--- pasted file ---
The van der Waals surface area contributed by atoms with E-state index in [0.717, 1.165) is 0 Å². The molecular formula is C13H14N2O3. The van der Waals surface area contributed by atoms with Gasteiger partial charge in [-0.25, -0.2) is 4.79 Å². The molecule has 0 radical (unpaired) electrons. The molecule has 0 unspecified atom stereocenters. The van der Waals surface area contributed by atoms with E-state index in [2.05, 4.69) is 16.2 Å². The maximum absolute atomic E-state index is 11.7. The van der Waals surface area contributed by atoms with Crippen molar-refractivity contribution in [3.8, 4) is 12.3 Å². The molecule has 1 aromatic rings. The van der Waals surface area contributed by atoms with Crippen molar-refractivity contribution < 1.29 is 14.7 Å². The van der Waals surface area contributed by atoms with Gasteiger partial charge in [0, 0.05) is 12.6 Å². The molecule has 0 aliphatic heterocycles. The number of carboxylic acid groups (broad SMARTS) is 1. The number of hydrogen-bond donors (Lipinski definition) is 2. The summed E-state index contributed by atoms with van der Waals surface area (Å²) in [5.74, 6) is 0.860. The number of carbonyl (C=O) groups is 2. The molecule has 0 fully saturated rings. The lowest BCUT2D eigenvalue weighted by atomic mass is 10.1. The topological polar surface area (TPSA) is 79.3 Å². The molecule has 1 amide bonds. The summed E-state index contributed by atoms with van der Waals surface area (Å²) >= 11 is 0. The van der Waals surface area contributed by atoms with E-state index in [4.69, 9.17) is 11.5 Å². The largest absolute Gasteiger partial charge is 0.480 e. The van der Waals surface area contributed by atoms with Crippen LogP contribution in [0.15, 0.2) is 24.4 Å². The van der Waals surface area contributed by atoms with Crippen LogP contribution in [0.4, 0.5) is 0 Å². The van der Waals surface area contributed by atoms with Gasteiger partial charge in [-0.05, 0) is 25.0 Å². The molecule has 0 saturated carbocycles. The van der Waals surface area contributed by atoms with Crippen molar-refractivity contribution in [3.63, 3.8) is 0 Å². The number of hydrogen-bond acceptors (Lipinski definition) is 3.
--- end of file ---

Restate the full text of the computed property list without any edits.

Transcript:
The van der Waals surface area contributed by atoms with E-state index in [0.717, 1.165) is 0 Å². The molecular formula is C13H14N2O3. The van der Waals surface area contributed by atoms with Gasteiger partial charge in [-0.25, -0.2) is 4.79 Å². The molecule has 0 radical (unpaired) electrons. The molecule has 0 unspecified atom stereocenters. The van der Waals surface area contributed by atoms with E-state index in [2.05, 4.69) is 16.2 Å². The maximum absolute atomic E-state index is 11.7. The van der Waals surface area contributed by atoms with Crippen molar-refractivity contribution in [3.8, 4) is 12.3 Å². The molecule has 1 aromatic rings. The van der Waals surface area contributed by atoms with Crippen molar-refractivity contribution < 1.29 is 14.7 Å². The van der Waals surface area contributed by atoms with Gasteiger partial charge in [0, 0.05) is 12.6 Å². The molecule has 0 aliphatic heterocycles. The number of carboxylic acid groups (broad SMARTS) is 1. The number of hydrogen-bond donors (Lipinski definition) is 2. The summed E-state index contributed by atoms with van der Waals surface area (Å²) in [5.74, 6) is 0.860. The number of carbonyl (C=O) groups is 2. The molecule has 0 fully saturated rings. The lowest BCUT2D eigenvalue weighted by atomic mass is 10.1. The topological polar surface area (TPSA) is 79.3 Å². The molecule has 1 amide bonds. The summed E-state index contributed by atoms with van der Waals surface area (Å²) >= 11 is 0. The van der Waals surface area contributed by atoms with E-state index in [4.69, 9.17) is 11.5 Å². The largest absolute Gasteiger partial charge is 0.480 e. The van der Waals surface area contributed by atoms with Crippen LogP contribution in [0.15, 0.2) is 24.4 Å². The van der Waals surface area contributed by atoms with Crippen LogP contribution in [0.4, 0.5) is 0 Å². The van der Waals surface area contributed by atoms with Gasteiger partial charge in [-0.05, 0) is 25.0 Å². The molecule has 0 saturated carbocycles. The van der Waals surface area contributed by atoms with Crippen molar-refractivity contribution in [3.63, 3.8) is 0 Å². The number of hydrogen-bond acceptors (Lipinski definition) is 3.